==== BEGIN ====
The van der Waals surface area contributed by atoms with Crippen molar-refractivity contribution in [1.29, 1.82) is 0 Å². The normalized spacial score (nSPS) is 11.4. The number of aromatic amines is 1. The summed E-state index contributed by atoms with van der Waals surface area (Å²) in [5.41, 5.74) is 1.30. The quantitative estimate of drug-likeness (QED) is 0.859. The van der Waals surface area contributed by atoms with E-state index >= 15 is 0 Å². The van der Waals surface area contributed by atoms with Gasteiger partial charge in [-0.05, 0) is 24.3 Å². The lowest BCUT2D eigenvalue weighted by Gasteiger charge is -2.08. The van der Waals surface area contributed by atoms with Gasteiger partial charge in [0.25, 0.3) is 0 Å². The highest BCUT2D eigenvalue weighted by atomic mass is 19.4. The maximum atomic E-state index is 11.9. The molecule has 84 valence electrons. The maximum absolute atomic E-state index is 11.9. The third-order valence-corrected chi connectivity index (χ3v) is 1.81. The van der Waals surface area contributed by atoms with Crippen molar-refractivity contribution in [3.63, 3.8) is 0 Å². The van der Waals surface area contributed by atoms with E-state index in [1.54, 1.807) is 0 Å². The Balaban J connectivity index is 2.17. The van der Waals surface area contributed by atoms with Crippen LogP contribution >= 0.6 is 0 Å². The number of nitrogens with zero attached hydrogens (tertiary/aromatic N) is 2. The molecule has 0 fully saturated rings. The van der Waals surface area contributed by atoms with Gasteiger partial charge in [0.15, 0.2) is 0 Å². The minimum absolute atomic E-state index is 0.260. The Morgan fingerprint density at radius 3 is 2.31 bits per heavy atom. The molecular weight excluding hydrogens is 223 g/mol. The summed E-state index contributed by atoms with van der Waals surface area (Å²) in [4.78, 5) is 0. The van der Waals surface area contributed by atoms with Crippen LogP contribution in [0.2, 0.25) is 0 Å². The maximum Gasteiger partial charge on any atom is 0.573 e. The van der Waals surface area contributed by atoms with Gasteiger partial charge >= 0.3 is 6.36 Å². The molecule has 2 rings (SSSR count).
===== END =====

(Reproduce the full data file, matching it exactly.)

The van der Waals surface area contributed by atoms with Crippen molar-refractivity contribution in [1.29, 1.82) is 0 Å². The normalized spacial score (nSPS) is 11.4. The number of aromatic amines is 1. The summed E-state index contributed by atoms with van der Waals surface area (Å²) in [5.41, 5.74) is 1.30. The quantitative estimate of drug-likeness (QED) is 0.859. The van der Waals surface area contributed by atoms with E-state index >= 15 is 0 Å². The van der Waals surface area contributed by atoms with Gasteiger partial charge in [-0.05, 0) is 24.3 Å². The lowest BCUT2D eigenvalue weighted by Gasteiger charge is -2.08. The van der Waals surface area contributed by atoms with Gasteiger partial charge in [0.25, 0.3) is 0 Å². The highest BCUT2D eigenvalue weighted by atomic mass is 19.4. The maximum atomic E-state index is 11.9. The molecule has 84 valence electrons. The maximum absolute atomic E-state index is 11.9. The third-order valence-corrected chi connectivity index (χ3v) is 1.81. The van der Waals surface area contributed by atoms with Crippen molar-refractivity contribution in [3.63, 3.8) is 0 Å². The van der Waals surface area contributed by atoms with E-state index in [1.54, 1.807) is 0 Å². The Balaban J connectivity index is 2.17. The van der Waals surface area contributed by atoms with Crippen LogP contribution >= 0.6 is 0 Å². The number of nitrogens with zero attached hydrogens (tertiary/aromatic N) is 2. The molecule has 0 fully saturated rings. The van der Waals surface area contributed by atoms with Gasteiger partial charge in [0.15, 0.2) is 0 Å². The minimum absolute atomic E-state index is 0.260. The Morgan fingerprint density at radius 3 is 2.31 bits per heavy atom. The molecular weight excluding hydrogens is 223 g/mol. The summed E-state index contributed by atoms with van der Waals surface area (Å²) in [4.78, 5) is 0. The van der Waals surface area contributed by atoms with Crippen LogP contribution in [0.2, 0.25) is 0 Å². The maximum Gasteiger partial charge on any atom is 0.573 e. The van der Waals surface area contributed by atoms with Gasteiger partial charge >= 0.3 is 6.36 Å². The molecule has 2 rings (SSSR count).